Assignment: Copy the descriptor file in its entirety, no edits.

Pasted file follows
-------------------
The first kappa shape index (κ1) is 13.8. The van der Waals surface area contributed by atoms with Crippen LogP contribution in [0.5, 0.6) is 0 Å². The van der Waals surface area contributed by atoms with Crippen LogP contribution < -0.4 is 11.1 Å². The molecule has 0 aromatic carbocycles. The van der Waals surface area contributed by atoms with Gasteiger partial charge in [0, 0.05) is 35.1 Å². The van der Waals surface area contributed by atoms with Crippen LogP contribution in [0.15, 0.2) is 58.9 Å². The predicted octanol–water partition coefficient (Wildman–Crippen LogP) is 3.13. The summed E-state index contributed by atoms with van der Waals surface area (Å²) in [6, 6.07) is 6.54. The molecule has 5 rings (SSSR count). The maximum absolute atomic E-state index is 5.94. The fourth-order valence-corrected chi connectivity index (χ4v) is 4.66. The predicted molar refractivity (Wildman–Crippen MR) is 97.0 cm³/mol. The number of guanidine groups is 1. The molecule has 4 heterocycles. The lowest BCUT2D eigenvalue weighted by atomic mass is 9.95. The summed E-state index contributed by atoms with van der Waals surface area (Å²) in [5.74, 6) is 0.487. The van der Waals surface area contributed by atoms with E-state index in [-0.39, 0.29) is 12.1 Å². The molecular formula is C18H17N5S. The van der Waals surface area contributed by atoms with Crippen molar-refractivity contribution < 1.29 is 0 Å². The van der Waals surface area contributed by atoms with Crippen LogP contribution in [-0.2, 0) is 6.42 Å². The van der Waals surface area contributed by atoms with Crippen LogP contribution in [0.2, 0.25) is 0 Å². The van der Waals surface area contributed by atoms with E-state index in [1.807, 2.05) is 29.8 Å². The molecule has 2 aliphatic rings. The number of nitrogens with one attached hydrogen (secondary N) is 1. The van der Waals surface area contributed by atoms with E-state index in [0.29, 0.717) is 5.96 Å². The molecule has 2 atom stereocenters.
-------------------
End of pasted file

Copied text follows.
The first kappa shape index (κ1) is 13.8. The van der Waals surface area contributed by atoms with Crippen LogP contribution in [0.5, 0.6) is 0 Å². The van der Waals surface area contributed by atoms with Crippen LogP contribution < -0.4 is 11.1 Å². The molecule has 0 aromatic carbocycles. The van der Waals surface area contributed by atoms with Gasteiger partial charge in [0, 0.05) is 35.1 Å². The van der Waals surface area contributed by atoms with Crippen LogP contribution in [0.15, 0.2) is 58.9 Å². The predicted octanol–water partition coefficient (Wildman–Crippen LogP) is 3.13. The summed E-state index contributed by atoms with van der Waals surface area (Å²) in [6, 6.07) is 6.54. The molecule has 5 rings (SSSR count). The maximum absolute atomic E-state index is 5.94. The fourth-order valence-corrected chi connectivity index (χ4v) is 4.66. The predicted molar refractivity (Wildman–Crippen MR) is 97.0 cm³/mol. The number of guanidine groups is 1. The molecule has 4 heterocycles. The lowest BCUT2D eigenvalue weighted by atomic mass is 9.95. The summed E-state index contributed by atoms with van der Waals surface area (Å²) in [5.74, 6) is 0.487. The van der Waals surface area contributed by atoms with E-state index in [-0.39, 0.29) is 12.1 Å². The molecular formula is C18H17N5S. The van der Waals surface area contributed by atoms with Crippen molar-refractivity contribution < 1.29 is 0 Å². The van der Waals surface area contributed by atoms with Crippen LogP contribution in [-0.2, 0) is 6.42 Å². The van der Waals surface area contributed by atoms with Crippen LogP contribution in [0.2, 0.25) is 0 Å². The van der Waals surface area contributed by atoms with E-state index in [1.807, 2.05) is 29.8 Å². The molecule has 2 aliphatic rings. The number of nitrogens with one attached hydrogen (secondary N) is 1. The van der Waals surface area contributed by atoms with E-state index in [0.29, 0.717) is 5.96 Å². The molecule has 2 atom stereocenters.